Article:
The toothed belt that turns the camshaft in synchronization with the crankshaft on many motor vehicle engines is something of an under-appreciated component. Unless you are unlucky enough to ave had one fail and destroy your engine, it’s probably something you’ve never given a second thought to outside of periodic service intervals.
For something to perform such a task over so many thousands of miles of motoring it must be made of pretty strong stuff. Even when a belt is life-expired it is still in good physical shape, and [Crispyjones] saw the potential in a used Subaru belt to make …read more
If you’ve been to the right events, you’ve seen them before – the cars with an external cage that let the car complete a somersault in the forward direction under heavy braking. They’re impressive, but it’s possible to take things even further. Enter [mastermilo82] and the RollKa.
The RollKa follows on from the RollGolf, which was a straightforward roll car build. Built around a Ford Ka, it eschews the external cage for a more radical design. The Ka has been shortened, and designed to fit within two enormous steel rims which wrap around each side of the car. Additional idler …read more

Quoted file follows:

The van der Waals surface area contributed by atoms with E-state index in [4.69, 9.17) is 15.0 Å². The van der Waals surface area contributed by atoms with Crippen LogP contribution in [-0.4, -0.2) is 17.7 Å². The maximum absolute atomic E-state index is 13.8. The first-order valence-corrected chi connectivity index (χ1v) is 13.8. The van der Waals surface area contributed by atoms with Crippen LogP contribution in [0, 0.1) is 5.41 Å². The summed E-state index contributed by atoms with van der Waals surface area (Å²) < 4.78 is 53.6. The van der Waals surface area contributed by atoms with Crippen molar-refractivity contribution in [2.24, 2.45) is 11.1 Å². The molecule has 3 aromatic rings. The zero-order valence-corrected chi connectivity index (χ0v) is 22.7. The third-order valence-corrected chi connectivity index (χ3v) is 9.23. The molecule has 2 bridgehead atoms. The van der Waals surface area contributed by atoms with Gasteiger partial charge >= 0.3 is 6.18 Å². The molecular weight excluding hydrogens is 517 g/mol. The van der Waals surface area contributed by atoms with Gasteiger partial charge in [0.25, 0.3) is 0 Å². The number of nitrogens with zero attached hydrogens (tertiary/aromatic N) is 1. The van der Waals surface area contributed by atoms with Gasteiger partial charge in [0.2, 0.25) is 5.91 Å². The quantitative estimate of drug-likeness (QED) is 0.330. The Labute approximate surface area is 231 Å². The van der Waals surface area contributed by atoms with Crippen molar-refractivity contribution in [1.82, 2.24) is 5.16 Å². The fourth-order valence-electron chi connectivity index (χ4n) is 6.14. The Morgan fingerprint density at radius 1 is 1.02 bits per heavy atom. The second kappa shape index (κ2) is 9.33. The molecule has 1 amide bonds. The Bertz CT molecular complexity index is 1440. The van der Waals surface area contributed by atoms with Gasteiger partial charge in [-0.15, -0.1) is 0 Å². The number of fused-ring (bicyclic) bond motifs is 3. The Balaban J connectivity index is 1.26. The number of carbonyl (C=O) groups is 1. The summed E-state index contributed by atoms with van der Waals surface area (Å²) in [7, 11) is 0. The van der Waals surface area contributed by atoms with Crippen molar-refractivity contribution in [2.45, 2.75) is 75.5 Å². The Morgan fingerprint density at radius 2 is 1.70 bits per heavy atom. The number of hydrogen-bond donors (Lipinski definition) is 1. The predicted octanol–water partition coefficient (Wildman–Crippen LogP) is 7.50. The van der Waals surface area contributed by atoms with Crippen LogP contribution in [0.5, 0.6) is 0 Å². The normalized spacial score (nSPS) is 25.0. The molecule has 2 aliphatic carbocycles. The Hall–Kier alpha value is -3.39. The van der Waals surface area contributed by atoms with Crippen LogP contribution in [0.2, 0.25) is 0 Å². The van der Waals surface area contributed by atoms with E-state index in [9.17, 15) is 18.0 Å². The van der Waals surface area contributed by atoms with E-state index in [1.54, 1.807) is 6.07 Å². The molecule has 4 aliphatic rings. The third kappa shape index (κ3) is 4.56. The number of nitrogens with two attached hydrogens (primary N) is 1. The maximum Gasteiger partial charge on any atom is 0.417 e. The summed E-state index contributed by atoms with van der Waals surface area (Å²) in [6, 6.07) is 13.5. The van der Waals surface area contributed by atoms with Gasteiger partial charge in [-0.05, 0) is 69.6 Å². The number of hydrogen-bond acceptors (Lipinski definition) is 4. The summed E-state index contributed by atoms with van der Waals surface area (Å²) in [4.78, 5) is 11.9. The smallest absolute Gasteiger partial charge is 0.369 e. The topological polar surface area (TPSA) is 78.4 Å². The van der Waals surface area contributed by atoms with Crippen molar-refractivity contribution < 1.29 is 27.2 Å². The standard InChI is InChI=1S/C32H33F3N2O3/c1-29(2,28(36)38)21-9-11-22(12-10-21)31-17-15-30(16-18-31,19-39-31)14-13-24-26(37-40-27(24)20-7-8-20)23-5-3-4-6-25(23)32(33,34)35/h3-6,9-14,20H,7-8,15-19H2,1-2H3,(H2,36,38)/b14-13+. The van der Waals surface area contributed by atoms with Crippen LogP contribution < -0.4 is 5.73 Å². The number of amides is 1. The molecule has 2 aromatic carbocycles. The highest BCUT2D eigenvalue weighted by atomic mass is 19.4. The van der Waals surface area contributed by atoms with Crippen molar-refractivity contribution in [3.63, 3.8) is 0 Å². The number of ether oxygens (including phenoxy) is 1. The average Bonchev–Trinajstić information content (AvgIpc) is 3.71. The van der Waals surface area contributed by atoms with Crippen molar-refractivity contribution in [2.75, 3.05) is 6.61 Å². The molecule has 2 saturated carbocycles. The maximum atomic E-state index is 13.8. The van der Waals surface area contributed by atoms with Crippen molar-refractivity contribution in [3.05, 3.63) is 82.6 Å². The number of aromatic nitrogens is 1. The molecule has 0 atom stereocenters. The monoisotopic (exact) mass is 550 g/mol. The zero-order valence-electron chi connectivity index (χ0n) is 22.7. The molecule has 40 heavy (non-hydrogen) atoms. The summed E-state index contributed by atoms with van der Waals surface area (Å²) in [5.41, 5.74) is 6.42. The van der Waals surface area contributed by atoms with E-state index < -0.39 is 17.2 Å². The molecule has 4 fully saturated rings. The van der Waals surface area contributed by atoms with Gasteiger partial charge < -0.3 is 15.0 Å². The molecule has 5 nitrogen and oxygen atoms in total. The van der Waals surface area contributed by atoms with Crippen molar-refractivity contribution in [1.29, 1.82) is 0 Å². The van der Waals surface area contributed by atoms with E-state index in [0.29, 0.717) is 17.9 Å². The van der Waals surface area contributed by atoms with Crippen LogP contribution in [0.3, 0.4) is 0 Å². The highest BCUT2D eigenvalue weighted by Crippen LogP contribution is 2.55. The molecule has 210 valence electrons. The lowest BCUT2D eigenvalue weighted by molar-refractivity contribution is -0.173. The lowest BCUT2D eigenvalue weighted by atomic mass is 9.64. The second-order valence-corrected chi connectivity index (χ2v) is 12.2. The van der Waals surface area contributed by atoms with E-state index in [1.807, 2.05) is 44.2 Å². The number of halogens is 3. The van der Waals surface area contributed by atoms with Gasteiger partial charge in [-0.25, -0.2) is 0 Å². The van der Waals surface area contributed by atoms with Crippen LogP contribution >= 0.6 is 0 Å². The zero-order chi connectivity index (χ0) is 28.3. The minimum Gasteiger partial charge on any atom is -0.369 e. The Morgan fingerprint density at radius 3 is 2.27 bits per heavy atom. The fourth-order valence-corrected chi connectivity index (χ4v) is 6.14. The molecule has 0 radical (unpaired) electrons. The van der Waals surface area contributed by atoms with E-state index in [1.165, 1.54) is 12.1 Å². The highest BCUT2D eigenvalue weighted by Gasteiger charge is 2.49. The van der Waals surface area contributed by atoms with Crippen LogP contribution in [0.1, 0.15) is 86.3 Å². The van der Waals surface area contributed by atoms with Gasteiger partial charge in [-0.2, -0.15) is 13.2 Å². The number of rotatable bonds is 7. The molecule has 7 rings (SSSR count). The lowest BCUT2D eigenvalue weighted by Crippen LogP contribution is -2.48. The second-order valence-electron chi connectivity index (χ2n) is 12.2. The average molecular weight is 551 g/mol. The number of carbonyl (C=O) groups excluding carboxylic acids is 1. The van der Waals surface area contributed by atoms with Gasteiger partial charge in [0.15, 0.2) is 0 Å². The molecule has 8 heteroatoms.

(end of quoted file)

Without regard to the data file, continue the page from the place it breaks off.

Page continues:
It seems as if everyone has finally decided to stop pretending that standing in front of a desk for 8+ hours was something anyone actually wanted to do, and once again embrace the classic adjustable office chair. But whether you’re writing code in a cubicle or are one of those people who apparently makes a living by having people watch them play video games, one thing is certain: your chair needs to be cool enough to make up for the years shaved off your life by sitting in it all day.
Case in point, these chairs that were made out …read more
A great place to get your feet wet with the data-network-wonderland that is modern-day automobiles is the Car Hacking Village at DEF CON. I stopped by on Saturday afternoon to see what it was all about and the place was packed. From Ducati motorcycles to junkyard instrument clusters, and from mobility scooters to autonomous RC test tracks, this feels like one of the most interactive villages in the whole con.
The Obvious: CAN Bus Hacking
When I think of car hacking, CAN bus is the first thing that pops to mind. CAN is the protocol used for the data network …read more
When working on classic vehicles, and especially when modifying them outside of their stock configurations, things can get expensive. It’s a basic principle in economics: the rarer something is the more money somebody can charge you for it. But if you’ve got the skills and the necessary equipment, you can occasionally save yourself money by custom-fabricating some parts yourself.
After changing the gear ratio in his 1971 Ford F100, [smpstech] needed to adjust his speedometer to compensate. Unfortunately, a commercial speedometer reducer and the new cables to get it hooked up to his dash would have run into the hundreds …read more